Shatil Spotlight: Tzlil Rubinstein
As all eyes were focused on the American election, last Tuesday, Israel took the step of demolishing the West Bank community of Khirbet Humsa, in the Jordan Valley, in what the U.N. officials described an act of “forced displacement” – and the largest in a decade. More than 70 people, including 41 minors, were made homeless as a result of the demolition by Israel’s Civil Administration, the body which governs the occupied West Bank. Tzlil Rubinstein, Shatil’s human rights and democracy organizer, learned of what was happening from activists on the ground.
Rubinstein coordinates Shatil’s Forum for Freedom of Speech and Protest, a coalition of field and legal defence organizations working to protect these basic rights. Much of their efforts centre on supporting grassroots organizations and aiding activists via their hotline for protestors.
Rubinstein saw the messages on the Forum’s WhatsApp group that Tuesday morning: “The Forum representative from Adalah was asking in the group for help for activists who were arrested at the site. Within a short time, a lawyer from HRDF [Human Rights Defenders Fund] was on his way.”
Rubinstein has been active in progressive causes since college, when she first joined a tour of Hebron led by NIF grantee Breaking the Silence and began to understand the harsh reality of Palestinians’ lives under occupation.
“Witnessing the injustice was hard,” she says. “The Palestinians who live there are forbidden from walking on certain streets reserved for their settler neighbors, and most go through checkpoints to get to work or school.”
Rubinstein came away determined to join the anti-occupation struggle. After completing a B.A. in Politics and Middle Eastern Studies and stints at NGOs promoting religious freedom and environmental justice, she joined Shatil in January 2019. She feels privileged to coordinate the Forum for Freedom of Speech and Protest, which includes NIF grantees the Association for Civil Rights in Israel (ACRI), Adalah: the Legal Center for Arab Minority Rights in Israel, the Negev Coexistence Forum for Civil Equality, Human Rights Defenders Fund (HRDF), and the Public Committee Against Torture in Israel (PCATI).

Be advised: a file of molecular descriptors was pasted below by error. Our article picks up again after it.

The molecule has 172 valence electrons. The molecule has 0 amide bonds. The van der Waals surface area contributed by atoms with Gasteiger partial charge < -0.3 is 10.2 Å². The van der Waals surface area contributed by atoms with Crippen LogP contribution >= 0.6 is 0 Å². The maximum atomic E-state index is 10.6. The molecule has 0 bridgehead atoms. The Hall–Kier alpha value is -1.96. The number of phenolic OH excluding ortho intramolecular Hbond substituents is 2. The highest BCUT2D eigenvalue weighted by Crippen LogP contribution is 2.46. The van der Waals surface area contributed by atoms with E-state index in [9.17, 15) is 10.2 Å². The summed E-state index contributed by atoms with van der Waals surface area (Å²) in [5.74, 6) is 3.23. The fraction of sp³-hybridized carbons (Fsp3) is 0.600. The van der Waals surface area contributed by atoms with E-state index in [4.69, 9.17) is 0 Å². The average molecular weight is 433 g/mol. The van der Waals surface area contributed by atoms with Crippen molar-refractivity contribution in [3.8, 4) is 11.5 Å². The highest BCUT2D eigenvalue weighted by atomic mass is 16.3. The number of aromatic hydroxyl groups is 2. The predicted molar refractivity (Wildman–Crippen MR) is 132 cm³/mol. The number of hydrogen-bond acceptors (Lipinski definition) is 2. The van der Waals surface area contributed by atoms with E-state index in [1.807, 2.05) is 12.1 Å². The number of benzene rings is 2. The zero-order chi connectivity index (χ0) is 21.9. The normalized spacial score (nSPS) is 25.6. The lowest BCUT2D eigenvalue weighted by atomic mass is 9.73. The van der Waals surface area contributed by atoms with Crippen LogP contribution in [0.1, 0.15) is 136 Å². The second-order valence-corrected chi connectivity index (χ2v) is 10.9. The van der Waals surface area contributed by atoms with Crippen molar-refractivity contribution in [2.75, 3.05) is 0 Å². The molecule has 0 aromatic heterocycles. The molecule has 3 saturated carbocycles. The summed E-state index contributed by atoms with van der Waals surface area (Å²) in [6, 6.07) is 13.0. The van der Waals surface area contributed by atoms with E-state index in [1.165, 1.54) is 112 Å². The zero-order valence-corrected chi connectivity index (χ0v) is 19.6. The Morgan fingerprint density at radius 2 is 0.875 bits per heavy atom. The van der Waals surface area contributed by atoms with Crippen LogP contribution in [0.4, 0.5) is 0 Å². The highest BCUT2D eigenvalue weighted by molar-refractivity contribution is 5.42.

“We work so that every activist in Israel can go out and protest for a better future,” says Rubinstein. “Whether they’re calling for an end to the occupation, racism or any other injustice that shapes Israel’s reality, we are here for them.”
Forum members meet regularly to coordinate strategy, share updates from the field, courts, and the Knesset, and collaborate on joint actions and trainings. This work has taken on new urgency since July, with tens of thousands gathering weekly across the country to call for economic relief from the crippling impact of the pandemic, and for accountability for Prime Minister Netanyahu who faces felony corruption charges. The Forum runs multiple trainings for protestors, teaching them about basic protest rights, what to do if arrested, and how to respond to police violence.
Rubinstein is proud of the way the Forum has risen to the occasion. ACRI went to court to ensure protest rights were safeguarded under lockdown regulations and that protests remained a protected exception to bans on gathering. HRDF has secured the release of over 250 protestors so far in 2020 (compared to a total of 123 demonstrators in 2019). And yet she is also quick to point out how the protest movement, meant to be inclusive, is falling short of that goal.
“The anti-Netanyahu protestors do not for the most part include Ethiopian Israelis or Palestinians,” says Rubinstein. “Yet these groups and others have long been the victims of violence and suppression by authorities when they protest for their rights. Shatil was here before the demonstrations at Balfour [the Prime Minister’s residence] and will be here after to keep taking care of those who are the first to get hurt.”